Finally, if people are no longer interested in reading books, then to a great extent writers and publishers are also responsible for this decline. It is highly improper to produce sub-standard books and expect the readers to read them — all that to improve the statistics of reading habit! No Sir, today the readers have better options for entertainment and also for acquiring knowledge, and they would not hesitate in exploring them. If publishers and writers want to engage readers, they have no other option other than to improve their quality. The baseline is simply not to take the reader for granted. Books are written for readers. It does not fit any writer and any publisher to insult and underestimate the readers. Never.

photo credit: april-mo 2016-06-21 reading a dictionary (91) via photopin (license)

12 thoughts on “Is Reading Habit Really Declining?

  1. Abhay

    As always, your writing contains a a pragmatic approach to describe the contemporary issues. As far as the book reading is concerned, I think modern modes of entertainment and information sharing tools such as Twitter and Facebook has a deleterious impact on reading habit. People are now happy to get information in 140 character and every day so much is happening around the world that no one can track the details of all the events. Say for example, I follow WSJ, The Economist, NYT, Gurdian, BBC on twitter. Everyday they publishes articles on several issues and the quantum is so big that I find unable to read all the content. So I am happy to read just the headlines. No doubt internet has plethora of the information, yet if the approach is not concerted, it drifts away the reader. Thank you for sharing.

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    1. Amit Misra Post author

      Yes Abhay, in this way information is not synonymous with knowledge. I have noticed that browsing on social media is a very tiring experience and very little valuable information is obtained. As for Twitter, I remember having followed Suhasini Haider and few other journalists, but then the volume of content was so huge that I had to unfollow all of them. I use the conventional methods of receiving news, that too only headlines and editorials. Information overload is the biggest problem for us today, that too reliable and authentic one 😦

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    1. Amit Misra Post author

      Yes Sir, that is a feedback loop. If readers refuse to buy or read these substandard books, it may bring some pressure on writers and publishers to produce good work. But I do not know if that is even possible.

      Sorry, I missed the self-published books. Here the biggest harm is that the intermediate editing stage (i.e., the publisher) is absent. Thanks for mentioning it.

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  2. Rupesh vishwakarma

    paper wali kitab ko hath me lekar padne ka jo majaa hai woh e book ya internet books me nhi , mai to aaj bhi hindi kahaniya or comics khareedta hu or padta hu …

    Liked by 1 person

    Reply
    1. Amit Misra Post author

      हाँ रुपेश । लेकिन एक समय के बाद किताबों की संख्या इतनी अधिक हो जाती है कि उन्हें संभालना मुश्किल हो जाता है । मेरे साथ भी कुछ ऐसा ही है । मेरा घर अब एक सार्वजनिक पुस्तकालय जैसा दिखता है । इसलिए मेरे पास e-books के अलावा और कोई विकल्प नहीं है 😦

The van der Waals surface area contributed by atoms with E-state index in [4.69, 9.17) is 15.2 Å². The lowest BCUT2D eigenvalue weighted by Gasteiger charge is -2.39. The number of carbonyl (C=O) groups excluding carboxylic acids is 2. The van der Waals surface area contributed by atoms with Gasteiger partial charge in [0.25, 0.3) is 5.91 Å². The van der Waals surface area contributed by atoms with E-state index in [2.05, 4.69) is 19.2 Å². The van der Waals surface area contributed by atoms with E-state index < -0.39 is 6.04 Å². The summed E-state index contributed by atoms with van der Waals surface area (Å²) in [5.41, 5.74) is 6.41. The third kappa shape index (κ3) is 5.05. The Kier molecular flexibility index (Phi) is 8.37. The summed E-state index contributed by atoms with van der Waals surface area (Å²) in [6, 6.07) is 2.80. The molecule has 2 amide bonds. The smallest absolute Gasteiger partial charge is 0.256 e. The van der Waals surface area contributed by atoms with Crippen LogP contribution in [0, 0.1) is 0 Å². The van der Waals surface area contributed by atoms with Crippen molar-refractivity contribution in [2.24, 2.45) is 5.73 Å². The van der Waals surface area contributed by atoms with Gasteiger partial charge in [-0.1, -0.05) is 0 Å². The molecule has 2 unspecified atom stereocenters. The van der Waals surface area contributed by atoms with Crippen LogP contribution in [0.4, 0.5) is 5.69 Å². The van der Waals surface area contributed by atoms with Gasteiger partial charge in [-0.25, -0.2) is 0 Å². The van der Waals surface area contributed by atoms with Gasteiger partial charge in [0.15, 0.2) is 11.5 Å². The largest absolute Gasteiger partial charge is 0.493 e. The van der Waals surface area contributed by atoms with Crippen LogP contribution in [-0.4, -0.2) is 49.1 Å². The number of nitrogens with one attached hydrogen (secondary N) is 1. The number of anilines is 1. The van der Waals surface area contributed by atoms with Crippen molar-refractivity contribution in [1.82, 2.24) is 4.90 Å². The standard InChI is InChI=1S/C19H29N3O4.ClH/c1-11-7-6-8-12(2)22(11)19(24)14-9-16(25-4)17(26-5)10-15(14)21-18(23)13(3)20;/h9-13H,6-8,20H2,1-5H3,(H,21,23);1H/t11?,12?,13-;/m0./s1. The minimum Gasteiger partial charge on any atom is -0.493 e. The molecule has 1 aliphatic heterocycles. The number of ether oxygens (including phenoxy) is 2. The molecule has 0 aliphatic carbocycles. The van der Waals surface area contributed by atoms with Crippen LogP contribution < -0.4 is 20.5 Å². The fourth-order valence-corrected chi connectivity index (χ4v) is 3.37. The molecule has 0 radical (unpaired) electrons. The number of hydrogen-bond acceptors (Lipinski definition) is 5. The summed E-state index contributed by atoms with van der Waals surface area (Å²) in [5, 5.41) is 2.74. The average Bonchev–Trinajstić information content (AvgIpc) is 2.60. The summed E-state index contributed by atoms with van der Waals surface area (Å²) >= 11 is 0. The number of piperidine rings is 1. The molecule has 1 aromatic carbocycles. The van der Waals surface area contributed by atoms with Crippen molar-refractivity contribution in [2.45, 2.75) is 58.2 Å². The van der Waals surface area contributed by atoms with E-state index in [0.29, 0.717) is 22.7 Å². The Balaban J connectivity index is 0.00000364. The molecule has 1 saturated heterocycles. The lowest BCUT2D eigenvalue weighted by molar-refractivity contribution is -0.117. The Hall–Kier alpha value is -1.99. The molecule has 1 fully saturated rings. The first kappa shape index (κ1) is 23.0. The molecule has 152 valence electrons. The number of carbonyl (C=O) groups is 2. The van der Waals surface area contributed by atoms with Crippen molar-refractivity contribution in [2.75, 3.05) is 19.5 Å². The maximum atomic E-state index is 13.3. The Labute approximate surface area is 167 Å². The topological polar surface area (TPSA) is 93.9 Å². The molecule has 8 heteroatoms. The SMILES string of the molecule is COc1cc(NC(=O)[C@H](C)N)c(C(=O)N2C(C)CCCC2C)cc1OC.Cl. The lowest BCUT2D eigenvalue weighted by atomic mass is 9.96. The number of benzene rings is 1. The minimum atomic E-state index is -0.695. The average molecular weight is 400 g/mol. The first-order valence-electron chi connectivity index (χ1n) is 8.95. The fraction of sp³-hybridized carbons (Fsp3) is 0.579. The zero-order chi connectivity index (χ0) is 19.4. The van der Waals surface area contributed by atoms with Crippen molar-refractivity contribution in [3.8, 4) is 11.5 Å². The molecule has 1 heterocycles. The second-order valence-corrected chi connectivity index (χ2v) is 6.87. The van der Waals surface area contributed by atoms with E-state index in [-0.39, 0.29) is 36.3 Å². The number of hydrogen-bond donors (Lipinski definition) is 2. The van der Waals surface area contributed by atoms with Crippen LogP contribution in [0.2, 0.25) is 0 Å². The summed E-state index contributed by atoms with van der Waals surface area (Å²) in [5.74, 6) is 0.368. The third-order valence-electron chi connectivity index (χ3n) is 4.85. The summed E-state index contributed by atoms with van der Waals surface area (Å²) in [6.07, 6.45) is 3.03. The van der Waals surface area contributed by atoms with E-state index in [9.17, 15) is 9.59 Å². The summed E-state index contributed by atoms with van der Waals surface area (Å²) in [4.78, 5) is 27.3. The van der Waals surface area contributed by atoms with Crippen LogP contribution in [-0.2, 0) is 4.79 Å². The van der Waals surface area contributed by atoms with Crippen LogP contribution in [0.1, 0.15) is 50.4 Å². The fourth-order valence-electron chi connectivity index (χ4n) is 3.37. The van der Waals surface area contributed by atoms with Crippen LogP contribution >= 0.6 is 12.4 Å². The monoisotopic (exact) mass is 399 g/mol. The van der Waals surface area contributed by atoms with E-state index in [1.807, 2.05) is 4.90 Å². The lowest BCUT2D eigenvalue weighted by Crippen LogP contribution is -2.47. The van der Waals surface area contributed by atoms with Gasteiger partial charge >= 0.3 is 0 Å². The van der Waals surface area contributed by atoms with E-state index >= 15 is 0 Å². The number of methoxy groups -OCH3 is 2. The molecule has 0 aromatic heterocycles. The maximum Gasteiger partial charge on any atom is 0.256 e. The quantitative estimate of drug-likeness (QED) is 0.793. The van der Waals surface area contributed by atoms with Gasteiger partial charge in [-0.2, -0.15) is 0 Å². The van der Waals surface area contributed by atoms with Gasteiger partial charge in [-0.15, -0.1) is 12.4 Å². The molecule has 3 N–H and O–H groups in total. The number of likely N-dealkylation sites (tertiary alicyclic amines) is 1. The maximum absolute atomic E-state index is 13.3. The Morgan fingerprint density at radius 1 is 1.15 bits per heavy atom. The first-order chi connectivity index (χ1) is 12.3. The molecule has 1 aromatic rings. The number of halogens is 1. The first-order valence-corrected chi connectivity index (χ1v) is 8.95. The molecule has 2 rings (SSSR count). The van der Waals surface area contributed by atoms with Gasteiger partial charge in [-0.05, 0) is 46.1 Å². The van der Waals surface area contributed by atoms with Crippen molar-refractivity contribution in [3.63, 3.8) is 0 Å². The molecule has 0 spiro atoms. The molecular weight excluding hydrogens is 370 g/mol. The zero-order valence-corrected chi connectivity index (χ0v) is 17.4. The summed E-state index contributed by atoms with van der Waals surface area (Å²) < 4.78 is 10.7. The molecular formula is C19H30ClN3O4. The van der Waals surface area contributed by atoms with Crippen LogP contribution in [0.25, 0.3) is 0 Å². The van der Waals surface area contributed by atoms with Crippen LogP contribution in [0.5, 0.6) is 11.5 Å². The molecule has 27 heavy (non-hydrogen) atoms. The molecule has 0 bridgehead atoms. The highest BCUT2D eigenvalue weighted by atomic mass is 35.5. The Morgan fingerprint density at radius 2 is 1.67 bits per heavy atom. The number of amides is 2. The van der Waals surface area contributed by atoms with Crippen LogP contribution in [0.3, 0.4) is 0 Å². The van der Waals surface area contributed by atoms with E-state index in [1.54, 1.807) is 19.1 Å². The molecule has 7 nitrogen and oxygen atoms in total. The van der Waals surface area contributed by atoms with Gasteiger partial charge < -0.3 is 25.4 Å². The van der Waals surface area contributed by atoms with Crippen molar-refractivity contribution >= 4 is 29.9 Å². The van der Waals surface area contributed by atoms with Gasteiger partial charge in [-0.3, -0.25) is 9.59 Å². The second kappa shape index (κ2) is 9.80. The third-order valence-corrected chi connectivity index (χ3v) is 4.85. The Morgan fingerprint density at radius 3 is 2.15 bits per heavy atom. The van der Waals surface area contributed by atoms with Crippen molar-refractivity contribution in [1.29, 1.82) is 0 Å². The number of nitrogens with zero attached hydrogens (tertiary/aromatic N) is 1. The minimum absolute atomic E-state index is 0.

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  3. abhiray59

    Presence of TV has changed reading habit in a great way. Attention span is reducing, as a result kids cannot focus for long. Many want to watch cartoons and picture containing magazines, so that there is little involvement of thinking. Add to this absence of good public libraries in neighbourhood. Many people cannot afford to buy a book and read. All these together have contributed to poor reading habits.

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    1. Amit Misra Post author

      I completely agree with you Sir. Watching TV does not put strain or demand on brain to the extent reading does. Presently smartphones and internet have also contributed to reducing attention span.

      Even the existing public libraries are mostly empty and receive very few visitors/readers.

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  4. Deepansh Khurana

    This is a very beautifully written article. Good perspective. Loved how you didn’t blame technology because I too agree that technology has in-fact, increased the reading culture. That said, I’m still a lover of plain ol’ physical books.

    Your argument on there being more than books to read is very appropriate. There are websites, blogs and such are newer avenues of live thoughts and discussions so no one is bound to books anymore.

    However, I disagree where you said that students should study for competitive exams because their peers are doing and don’t have time to read books or fiction. I feel that this is the thought-process that drives a lot of us to dissatisfaction. I am perfectly fine with preparing for exams and I don’t shun the system but I also believe and I’ve seen that more and more young people are now taking lives into their own hands and becoming more than the rats in the race we have seen around ourselves. I personally know so many people who are my age and love reading. I’d love to know your thoughts on this as well?

    Again, beautiful post. Subscribed.

    Liked by 1 person

    Reply
    1. Amit Misra Post author

      Thanks Deepansh! I do not see any disagreement here as we are talking about different segments of the same big picture. Please note that here the subject itself is negative, i.e., why people are not reading. Thus, here we have kept existing readers out of discussion, and considered the possible reasons (and their validity) with non-readers. The thought behind that paragraph is simply that if students do not read, then they need not be blamed as they have other priorities, pressure of academic/competitive exams, syllabus and so on. I would like to clarify that I had written those sentences with 10th to 12th students in mind. College students somehow manage to find time, provided they are interested.